On March 27, School of Law Professor Mark Osler wrote an editorial column in the Star Tribune calling on local, state and federal officials to “take action now if we are to avoid catastrophic illness and death in those [prison and jail] facilities as COVID-19 inexorably advances. The prisons should not be emptied out, but thinning those populations can keep those in and out of prison safer from the virus.”
State officials listened.
“The first call I got was from the commissioner [of the Department of Corrections, Paul Schnell ’88],” Osler said. “One of the great things about Minnesota I’ve come to enjoy about here is the spirit of collaboration. Instead of taking offense, the [Gov. Tim] Walz administration reached out and asked what they could do.”
Working with faculty at University of Minnesota Law School and Hamline Mitchell School of Law, Osler weighed in on the development of the application and review process. Soon afterward, Minn. Stat. § 244.05, subd. 8, was put in place, which states “the commissioner of corrections has the authority to place adult inmates on conditional medical release before they have reached their supervised release date if they suffer from a grave medical condition and their release poses no threat to the public. Because COVID-19 presents a new threat to the health of people with particular medical conditions, adult inmates who previously would not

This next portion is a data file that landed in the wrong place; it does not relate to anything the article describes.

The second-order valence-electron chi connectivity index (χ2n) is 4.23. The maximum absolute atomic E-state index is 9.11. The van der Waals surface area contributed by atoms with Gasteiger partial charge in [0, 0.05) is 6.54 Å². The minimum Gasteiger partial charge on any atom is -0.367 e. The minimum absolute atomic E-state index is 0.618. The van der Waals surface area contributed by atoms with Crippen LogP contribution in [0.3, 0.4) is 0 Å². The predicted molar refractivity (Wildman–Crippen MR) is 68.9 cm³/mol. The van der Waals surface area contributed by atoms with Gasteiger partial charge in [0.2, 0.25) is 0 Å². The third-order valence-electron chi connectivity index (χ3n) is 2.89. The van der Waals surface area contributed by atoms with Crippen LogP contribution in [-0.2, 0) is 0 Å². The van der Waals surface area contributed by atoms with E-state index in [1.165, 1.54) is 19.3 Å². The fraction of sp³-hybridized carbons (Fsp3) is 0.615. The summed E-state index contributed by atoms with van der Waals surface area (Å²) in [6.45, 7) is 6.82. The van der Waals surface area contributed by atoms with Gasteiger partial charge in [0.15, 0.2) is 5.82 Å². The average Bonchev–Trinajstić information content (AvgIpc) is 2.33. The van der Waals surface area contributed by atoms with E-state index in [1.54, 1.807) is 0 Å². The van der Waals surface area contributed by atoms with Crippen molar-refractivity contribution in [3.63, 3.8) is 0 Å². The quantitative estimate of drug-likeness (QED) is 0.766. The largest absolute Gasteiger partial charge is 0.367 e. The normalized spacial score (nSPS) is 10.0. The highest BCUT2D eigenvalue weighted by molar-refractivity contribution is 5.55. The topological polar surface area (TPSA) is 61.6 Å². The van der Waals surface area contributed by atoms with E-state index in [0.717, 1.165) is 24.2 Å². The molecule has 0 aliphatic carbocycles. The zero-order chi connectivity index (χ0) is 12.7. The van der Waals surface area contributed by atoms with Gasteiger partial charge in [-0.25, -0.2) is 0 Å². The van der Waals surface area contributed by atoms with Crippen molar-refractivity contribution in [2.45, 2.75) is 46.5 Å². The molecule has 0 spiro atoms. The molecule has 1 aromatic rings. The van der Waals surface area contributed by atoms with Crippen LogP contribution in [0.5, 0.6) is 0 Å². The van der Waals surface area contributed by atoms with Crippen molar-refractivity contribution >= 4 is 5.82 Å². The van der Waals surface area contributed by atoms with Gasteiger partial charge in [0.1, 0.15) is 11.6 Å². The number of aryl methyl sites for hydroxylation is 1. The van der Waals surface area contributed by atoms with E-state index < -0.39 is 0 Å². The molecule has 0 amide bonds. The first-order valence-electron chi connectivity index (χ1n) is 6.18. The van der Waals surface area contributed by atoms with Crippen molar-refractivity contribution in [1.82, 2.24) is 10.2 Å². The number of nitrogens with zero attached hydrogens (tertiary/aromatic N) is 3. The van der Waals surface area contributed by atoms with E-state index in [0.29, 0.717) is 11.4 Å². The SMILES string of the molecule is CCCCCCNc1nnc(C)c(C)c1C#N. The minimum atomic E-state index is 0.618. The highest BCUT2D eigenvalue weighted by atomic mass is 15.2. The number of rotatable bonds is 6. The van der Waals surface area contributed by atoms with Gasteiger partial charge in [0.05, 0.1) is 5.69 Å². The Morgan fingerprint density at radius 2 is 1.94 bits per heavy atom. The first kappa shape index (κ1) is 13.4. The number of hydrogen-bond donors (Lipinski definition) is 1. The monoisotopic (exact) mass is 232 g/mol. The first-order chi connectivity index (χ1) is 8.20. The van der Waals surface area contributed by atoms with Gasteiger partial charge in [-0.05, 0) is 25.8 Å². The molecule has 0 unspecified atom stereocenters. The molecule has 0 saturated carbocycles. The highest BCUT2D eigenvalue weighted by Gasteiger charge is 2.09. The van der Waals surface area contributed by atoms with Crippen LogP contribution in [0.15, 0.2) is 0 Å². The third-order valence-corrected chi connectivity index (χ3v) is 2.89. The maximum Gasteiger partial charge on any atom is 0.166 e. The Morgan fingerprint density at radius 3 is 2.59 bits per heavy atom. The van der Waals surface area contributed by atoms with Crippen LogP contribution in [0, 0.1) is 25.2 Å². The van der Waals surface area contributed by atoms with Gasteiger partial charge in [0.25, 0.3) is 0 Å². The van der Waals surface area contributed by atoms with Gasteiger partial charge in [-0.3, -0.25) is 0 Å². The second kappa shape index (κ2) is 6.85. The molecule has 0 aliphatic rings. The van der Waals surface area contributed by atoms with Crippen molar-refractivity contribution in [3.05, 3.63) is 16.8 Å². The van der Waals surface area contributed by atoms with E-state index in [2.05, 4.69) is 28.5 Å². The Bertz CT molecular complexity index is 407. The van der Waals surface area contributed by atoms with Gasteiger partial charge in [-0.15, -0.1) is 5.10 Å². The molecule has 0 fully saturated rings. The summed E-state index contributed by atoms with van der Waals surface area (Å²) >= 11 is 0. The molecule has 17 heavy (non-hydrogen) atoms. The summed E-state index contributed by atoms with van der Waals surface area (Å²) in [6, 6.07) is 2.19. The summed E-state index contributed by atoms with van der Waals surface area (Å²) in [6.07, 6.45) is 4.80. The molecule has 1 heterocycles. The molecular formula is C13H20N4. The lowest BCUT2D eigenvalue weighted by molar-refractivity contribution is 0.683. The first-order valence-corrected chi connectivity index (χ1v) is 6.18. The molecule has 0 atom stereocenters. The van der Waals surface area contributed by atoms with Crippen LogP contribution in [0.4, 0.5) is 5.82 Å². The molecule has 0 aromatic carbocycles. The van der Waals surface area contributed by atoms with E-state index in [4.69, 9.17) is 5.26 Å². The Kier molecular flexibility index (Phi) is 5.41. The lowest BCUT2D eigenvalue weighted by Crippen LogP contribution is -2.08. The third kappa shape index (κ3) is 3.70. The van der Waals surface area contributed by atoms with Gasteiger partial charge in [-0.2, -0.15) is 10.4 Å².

have qualified for conditional medical release may do so now if their underlying medical condition puts them at risk of grave harm from COVID-19.”
“Too often we divide ourselves between academic work and what people call real work. It’s the same thing. Here, I’m able to write something about policy and it generates action and collaboration,” Osler said.
As of the last week of April, the three schools started coordinating about 25 of their students to work a help line and assist inmates putting together their applications.
“Someone will call and say, ‘I have asthma and sickle cell. Am I at threat from COVID? Is there a possibility of me getting medical release?’ We’re there to answer those questions one on one for individuals whose lives are threatened,” Osler said.
Over hours-long shifts, students like Jessica Nyland work with prisoners across the state to detail their medical conditions, standing of sentencing and petition for release.
“I worked in a hospital for 11 years before coming to law school, so I’ve had a medical focus for most of my professional life. I know how terrifying it is for me and everyone, in general; I can’t imagine having a high-risk factor and being incarcerated,” said Jessica Nyland, who has worked in Osler’s Federal Commutations Clinic and started volunteering in April. “I’ve received calls from people who are old, who are very sick. People who are pregnant. That stops you in your tracks thinking about what they’re thinking.”
Osler said he was told 18 prisoners had been released through May 4, with many more expected as applications ramp up. Nyland said she plans to continue working the phones as much as is needed as it continues.
“It’s really affirming about our students. In the middle of all the challenges they’re facing, in the middle of finals preparation, that they’re willing to step up and do this,” Osler said. “That’s our institution.”